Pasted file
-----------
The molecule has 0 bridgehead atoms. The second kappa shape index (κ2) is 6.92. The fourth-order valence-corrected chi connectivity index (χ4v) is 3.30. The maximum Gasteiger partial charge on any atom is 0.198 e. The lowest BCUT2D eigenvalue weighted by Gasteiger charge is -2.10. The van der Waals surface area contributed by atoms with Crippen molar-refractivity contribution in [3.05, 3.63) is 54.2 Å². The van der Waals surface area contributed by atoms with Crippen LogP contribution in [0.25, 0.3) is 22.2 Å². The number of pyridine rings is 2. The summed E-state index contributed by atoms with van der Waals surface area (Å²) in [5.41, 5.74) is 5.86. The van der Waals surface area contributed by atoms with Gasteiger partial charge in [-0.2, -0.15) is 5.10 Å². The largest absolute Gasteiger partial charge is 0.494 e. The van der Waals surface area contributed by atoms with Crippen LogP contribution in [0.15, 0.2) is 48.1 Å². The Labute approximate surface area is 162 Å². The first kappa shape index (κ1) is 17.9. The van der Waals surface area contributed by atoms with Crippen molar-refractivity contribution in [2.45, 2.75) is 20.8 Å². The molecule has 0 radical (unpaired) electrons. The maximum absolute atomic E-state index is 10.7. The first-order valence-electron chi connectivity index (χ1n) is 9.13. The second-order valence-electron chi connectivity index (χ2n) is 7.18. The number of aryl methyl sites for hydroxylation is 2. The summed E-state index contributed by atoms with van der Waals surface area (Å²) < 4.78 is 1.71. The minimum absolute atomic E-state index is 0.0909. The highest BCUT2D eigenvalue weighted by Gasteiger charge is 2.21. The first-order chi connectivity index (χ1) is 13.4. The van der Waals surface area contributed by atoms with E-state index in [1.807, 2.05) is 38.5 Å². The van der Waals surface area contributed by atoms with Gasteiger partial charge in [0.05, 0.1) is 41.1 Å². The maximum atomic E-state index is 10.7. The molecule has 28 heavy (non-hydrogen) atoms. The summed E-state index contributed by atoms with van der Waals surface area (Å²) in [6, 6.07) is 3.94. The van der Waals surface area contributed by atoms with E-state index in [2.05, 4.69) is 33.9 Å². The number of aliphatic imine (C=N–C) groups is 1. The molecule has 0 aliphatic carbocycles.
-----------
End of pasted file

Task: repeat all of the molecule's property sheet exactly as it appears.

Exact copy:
The molecule has 0 bridgehead atoms. The second kappa shape index (κ2) is 6.92. The fourth-order valence-corrected chi connectivity index (χ4v) is 3.30. The maximum Gasteiger partial charge on any atom is 0.198 e. The lowest BCUT2D eigenvalue weighted by Gasteiger charge is -2.10. The van der Waals surface area contributed by atoms with Crippen molar-refractivity contribution in [3.05, 3.63) is 54.2 Å². The van der Waals surface area contributed by atoms with Crippen LogP contribution in [0.25, 0.3) is 22.2 Å². The number of pyridine rings is 2. The summed E-state index contributed by atoms with van der Waals surface area (Å²) in [5.41, 5.74) is 5.86. The van der Waals surface area contributed by atoms with Gasteiger partial charge in [-0.2, -0.15) is 5.10 Å². The largest absolute Gasteiger partial charge is 0.494 e. The van der Waals surface area contributed by atoms with Crippen LogP contribution in [0.15, 0.2) is 48.1 Å². The Labute approximate surface area is 162 Å². The first kappa shape index (κ1) is 17.9. The van der Waals surface area contributed by atoms with Crippen molar-refractivity contribution in [2.45, 2.75) is 20.8 Å². The molecule has 0 radical (unpaired) electrons. The maximum absolute atomic E-state index is 10.7. The first-order valence-electron chi connectivity index (χ1n) is 9.13. The second-order valence-electron chi connectivity index (χ2n) is 7.18. The number of aryl methyl sites for hydroxylation is 2. The summed E-state index contributed by atoms with van der Waals surface area (Å²) < 4.78 is 1.71. The minimum absolute atomic E-state index is 0.0909. The highest BCUT2D eigenvalue weighted by Gasteiger charge is 2.21. The first-order chi connectivity index (χ1) is 13.4. The van der Waals surface area contributed by atoms with E-state index in [1.807, 2.05) is 38.5 Å². The van der Waals surface area contributed by atoms with Gasteiger partial charge in [0.05, 0.1) is 41.1 Å². The maximum atomic E-state index is 10.7. The molecule has 28 heavy (non-hydrogen) atoms. The summed E-state index contributed by atoms with van der Waals surface area (Å²) in [6, 6.07) is 3.94. The van der Waals surface area contributed by atoms with E-state index in [2.05, 4.69) is 33.9 Å². The number of aliphatic imine (C=N–C) groups is 1. The molecule has 0 aliphatic carbocycles.